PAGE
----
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McWolfe
10-25-2010, 03:34 PM
I'm currently (as so many others) struggling with becoming a better artist. Somehow it seems that the longer I practice, the more I get back to the basics. So, now I've arrived at the stage where I feel that I can't improve anymore if I don't improve my sight, my feeling for shapes, proportions and sizes (you know, the basic stuff).

So, I was wondering if anyone of you here have some good tips on how to practice and develop my ability to draw something accurately from sight. Nothing fancy, but rather the oh-so-important basics.

For instance, would you recommend med to use the grid-method (you know, overlaying a grid on an image, and using that as a support), and then gradually use grids with bigger squares? Or something else entirely?

Lunatique
10-26-2010, 05:41 AM
This is covered pretty extensively in the first week of my workshop, but I'll try and give a condensed and simpler version here, without all the visual examples.

Basically, you must learn to compare sizes, distances, angles, curves, association with geometric shapes...etc. You look for shapes in the scene that have similar distances or angles and you use them as anchors. You compare sizes so you can tell that one shape is roughly 3 times the width of another shape, and you make sure you maintain that relationship. You look at angles or lines and curvatures and make mental notes like, the contour of that object is a slight curve and angled at about 45 degrees. You look at patches of values or general shapes of objects or details within objects and note when they look similar to geometric shapes. Use the more prominent shapes as guides--for example, a particular object's height is 2/3 the overall length of the image, and you use that as a simple mental landmark to measure other objects in the scene.

The grid method is really just overlaying easy and consistent landmarks on top of an image so it's much easier to do measurements and compare. But that's all it is--easy landmarks. You can establish your own landmarks for simply observing the composition of your scene--the only difference is that they won't be a consistent grid.

McWolfe
10-26-2010, 06:01 AM
Thanks for the reply!

On a side note: I'm saving up for a future workshop with you, what I've heard/seen so far looks very good. It'll take hard work, but it's worth it

Now, back to the subject: I find this webpage: Observational Drawing (http://www.conceptart.org/forums/showthread.php?t=199211) on conceptart.org that has some hints and tips. Is this something along the lines (no pun intended) that you are talking about?

Also, since I am not particulary good at judging angles, I started to do a mental overlay of a watch, basically trying to visualise things like "that line is in the 2 o'clock direction". That makes it, at least for me, a bit easier to judge.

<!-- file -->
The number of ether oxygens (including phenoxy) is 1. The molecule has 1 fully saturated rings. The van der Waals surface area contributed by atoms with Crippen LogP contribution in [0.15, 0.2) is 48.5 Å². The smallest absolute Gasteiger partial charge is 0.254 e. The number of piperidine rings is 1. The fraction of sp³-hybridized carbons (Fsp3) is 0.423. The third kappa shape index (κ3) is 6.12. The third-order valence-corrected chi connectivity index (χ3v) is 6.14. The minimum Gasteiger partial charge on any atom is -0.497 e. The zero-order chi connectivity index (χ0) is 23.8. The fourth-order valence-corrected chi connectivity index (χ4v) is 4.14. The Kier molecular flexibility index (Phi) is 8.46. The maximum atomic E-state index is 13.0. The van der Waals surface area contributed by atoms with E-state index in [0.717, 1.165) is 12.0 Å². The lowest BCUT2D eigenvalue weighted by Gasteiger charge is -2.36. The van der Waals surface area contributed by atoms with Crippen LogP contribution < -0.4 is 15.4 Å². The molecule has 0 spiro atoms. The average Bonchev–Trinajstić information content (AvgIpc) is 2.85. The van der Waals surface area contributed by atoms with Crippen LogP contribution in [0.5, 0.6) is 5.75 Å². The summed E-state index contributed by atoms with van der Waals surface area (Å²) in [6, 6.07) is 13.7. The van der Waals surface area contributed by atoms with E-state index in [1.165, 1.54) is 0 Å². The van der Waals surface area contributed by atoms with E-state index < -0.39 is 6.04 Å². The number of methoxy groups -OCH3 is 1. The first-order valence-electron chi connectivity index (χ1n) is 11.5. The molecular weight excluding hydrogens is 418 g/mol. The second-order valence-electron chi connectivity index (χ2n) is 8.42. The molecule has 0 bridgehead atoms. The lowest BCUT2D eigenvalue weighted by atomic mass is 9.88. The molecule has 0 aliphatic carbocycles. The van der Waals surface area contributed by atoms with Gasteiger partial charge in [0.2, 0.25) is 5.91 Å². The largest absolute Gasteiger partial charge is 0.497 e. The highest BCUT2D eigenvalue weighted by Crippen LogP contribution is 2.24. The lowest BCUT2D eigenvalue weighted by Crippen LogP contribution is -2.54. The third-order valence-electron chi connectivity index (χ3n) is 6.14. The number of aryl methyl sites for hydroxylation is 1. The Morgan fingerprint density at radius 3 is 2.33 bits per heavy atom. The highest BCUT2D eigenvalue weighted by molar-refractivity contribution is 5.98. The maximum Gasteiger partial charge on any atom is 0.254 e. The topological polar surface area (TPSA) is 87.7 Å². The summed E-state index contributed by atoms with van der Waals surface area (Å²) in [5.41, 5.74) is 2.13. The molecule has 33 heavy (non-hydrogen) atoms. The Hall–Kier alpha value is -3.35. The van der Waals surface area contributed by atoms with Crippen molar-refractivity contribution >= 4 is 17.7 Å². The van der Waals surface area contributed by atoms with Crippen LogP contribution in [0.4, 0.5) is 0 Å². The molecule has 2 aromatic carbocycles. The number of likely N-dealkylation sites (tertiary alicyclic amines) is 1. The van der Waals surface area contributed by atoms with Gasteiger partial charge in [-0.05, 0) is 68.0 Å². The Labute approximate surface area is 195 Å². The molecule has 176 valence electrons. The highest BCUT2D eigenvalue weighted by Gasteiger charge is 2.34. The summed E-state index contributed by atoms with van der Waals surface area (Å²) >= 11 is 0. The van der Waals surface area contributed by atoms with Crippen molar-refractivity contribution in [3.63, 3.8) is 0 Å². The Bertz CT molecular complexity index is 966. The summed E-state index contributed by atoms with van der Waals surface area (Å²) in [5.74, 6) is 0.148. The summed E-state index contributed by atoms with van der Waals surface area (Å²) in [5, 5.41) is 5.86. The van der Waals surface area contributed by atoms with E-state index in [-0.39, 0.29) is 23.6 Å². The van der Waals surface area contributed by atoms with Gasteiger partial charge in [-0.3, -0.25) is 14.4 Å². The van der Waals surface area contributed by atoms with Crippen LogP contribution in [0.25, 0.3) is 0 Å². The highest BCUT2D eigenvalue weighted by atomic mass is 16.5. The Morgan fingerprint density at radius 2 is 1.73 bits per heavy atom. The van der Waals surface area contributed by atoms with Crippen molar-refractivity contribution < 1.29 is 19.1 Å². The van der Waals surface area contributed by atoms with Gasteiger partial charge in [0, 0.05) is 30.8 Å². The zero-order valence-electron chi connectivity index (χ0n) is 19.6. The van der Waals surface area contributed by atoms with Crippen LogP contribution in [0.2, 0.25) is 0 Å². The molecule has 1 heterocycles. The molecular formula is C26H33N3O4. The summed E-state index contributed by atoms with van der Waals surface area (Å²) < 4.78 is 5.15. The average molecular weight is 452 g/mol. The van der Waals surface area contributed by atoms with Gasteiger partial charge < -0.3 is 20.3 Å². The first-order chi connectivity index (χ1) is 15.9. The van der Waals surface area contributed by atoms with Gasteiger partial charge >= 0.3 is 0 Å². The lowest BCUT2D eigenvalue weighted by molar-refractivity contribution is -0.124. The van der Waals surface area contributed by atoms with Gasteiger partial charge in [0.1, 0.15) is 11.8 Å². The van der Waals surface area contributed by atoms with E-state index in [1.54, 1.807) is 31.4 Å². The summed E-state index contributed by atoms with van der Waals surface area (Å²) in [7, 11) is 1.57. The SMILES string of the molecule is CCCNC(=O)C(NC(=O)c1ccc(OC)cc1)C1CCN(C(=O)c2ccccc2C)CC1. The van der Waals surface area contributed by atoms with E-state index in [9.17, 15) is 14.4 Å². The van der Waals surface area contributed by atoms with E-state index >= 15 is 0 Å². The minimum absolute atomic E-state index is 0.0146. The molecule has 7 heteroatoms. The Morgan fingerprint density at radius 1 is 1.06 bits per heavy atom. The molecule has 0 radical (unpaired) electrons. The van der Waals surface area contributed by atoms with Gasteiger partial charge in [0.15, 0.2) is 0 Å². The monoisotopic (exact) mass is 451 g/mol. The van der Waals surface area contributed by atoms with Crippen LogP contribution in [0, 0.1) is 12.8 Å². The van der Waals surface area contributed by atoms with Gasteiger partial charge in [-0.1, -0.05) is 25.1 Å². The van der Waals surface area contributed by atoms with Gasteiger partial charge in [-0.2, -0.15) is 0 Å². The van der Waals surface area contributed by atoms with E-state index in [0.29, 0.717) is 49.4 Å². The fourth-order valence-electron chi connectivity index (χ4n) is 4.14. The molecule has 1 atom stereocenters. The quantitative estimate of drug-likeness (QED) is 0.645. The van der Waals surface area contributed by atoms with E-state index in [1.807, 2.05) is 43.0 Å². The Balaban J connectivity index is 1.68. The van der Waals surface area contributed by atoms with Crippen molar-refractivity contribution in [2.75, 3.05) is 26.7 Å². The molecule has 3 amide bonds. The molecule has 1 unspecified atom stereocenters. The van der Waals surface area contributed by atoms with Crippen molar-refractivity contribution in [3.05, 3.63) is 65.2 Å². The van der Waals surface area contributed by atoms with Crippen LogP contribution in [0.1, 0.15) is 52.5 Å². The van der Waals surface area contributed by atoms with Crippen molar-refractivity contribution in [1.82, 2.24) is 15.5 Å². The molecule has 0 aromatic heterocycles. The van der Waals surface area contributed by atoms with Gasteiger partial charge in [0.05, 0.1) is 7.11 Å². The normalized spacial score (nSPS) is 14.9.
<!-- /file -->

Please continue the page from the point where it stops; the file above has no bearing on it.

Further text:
I'll keep on practicing (with this as a specific goal), and do a couple of posts in my sketchbook thread.

Another question: I've come to understand that before you can draw convincingly from observation, drawing from your mind/construction is a lot harder. It would be interesting to hear your thoughts on that relationship. Are we talking about things like after doing a couple of hundred (thousands) hands from observation, we are building up a mental reference/understanding about how the hand works, or are there other factors at work as well?

Lunatique
10-26-2010, 06:14 AM
The conceptart link shows similar mental process. Different artists have slightly different approaches, but the underlying principles of visual comparison and measurements are very similar. For example, your own unique approach of using the clock is a great example--it woks and it's easy to relate to. someone else might have another approach to measure angle, but as long as it's reliable and practical, it's fine.

Working out of your head isn't as simple as simply imprinting your brain by hardcore memorization of how things look in real life or in photos. The ideal way to work out of your head is to combine observing and analyzing how things look in real life with studies of its underlying structure--in other words, combining visual observation with logic and analysis. This is why you shouldn't just draw nude models and think that's all it take--you must study anatomy from good books on the subject, learning how the muscles are shaped and wrapped around the skeleton, how they flex, or what are the limitations of the skeleton itself in terms of joint rotation, and so on. Only when you understand the underlying structures would your visual observations make sense, and when they make sense, you will be able to reconstruct them logically out of your head.

McWolfe
10-26-2010, 06:31 AM